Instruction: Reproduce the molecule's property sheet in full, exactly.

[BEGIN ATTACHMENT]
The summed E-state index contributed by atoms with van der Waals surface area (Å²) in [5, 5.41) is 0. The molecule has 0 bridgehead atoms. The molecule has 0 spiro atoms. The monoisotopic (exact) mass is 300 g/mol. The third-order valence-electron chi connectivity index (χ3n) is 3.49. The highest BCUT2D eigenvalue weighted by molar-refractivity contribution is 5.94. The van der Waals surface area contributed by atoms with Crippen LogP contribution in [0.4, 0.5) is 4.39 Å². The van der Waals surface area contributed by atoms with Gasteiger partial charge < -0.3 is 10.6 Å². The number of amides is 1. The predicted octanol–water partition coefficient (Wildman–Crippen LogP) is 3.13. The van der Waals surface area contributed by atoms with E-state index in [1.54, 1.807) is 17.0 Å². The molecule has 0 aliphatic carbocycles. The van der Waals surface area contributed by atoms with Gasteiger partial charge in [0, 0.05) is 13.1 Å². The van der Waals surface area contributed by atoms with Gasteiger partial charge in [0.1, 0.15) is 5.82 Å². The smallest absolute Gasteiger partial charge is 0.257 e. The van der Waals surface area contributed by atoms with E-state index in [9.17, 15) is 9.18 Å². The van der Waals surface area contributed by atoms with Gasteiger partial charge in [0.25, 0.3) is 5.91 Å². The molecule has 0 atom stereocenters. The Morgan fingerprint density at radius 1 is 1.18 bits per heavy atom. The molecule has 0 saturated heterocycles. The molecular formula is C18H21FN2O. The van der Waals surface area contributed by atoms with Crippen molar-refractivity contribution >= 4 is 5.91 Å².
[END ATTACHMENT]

The summed E-state index contributed by atoms with van der Waals surface area (Å²) in [5, 5.41) is 0. The molecule has 0 bridgehead atoms. The molecule has 0 spiro atoms. The monoisotopic (exact) mass is 300 g/mol. The third-order valence-electron chi connectivity index (χ3n) is 3.49. The highest BCUT2D eigenvalue weighted by molar-refractivity contribution is 5.94. The van der Waals surface area contributed by atoms with Crippen LogP contribution in [0.4, 0.5) is 4.39 Å². The van der Waals surface area contributed by atoms with Gasteiger partial charge < -0.3 is 10.6 Å². The number of amides is 1. The predicted octanol–water partition coefficient (Wildman–Crippen LogP) is 3.13. The van der Waals surface area contributed by atoms with E-state index in [1.54, 1.807) is 17.0 Å². The molecule has 0 aliphatic carbocycles. The van der Waals surface area contributed by atoms with Gasteiger partial charge in [0, 0.05) is 13.1 Å². The van der Waals surface area contributed by atoms with Gasteiger partial charge in [0.1, 0.15) is 5.82 Å². The smallest absolute Gasteiger partial charge is 0.257 e. The van der Waals surface area contributed by atoms with E-state index in [9.17, 15) is 9.18 Å². The van der Waals surface area contributed by atoms with Gasteiger partial charge in [0.25, 0.3) is 5.91 Å². The molecule has 0 atom stereocenters. The Morgan fingerprint density at radius 1 is 1.18 bits per heavy atom. The molecule has 0 saturated heterocycles. The molecular formula is C18H21FN2O. The van der Waals surface area contributed by atoms with Crippen molar-refractivity contribution >= 4 is 5.91 Å².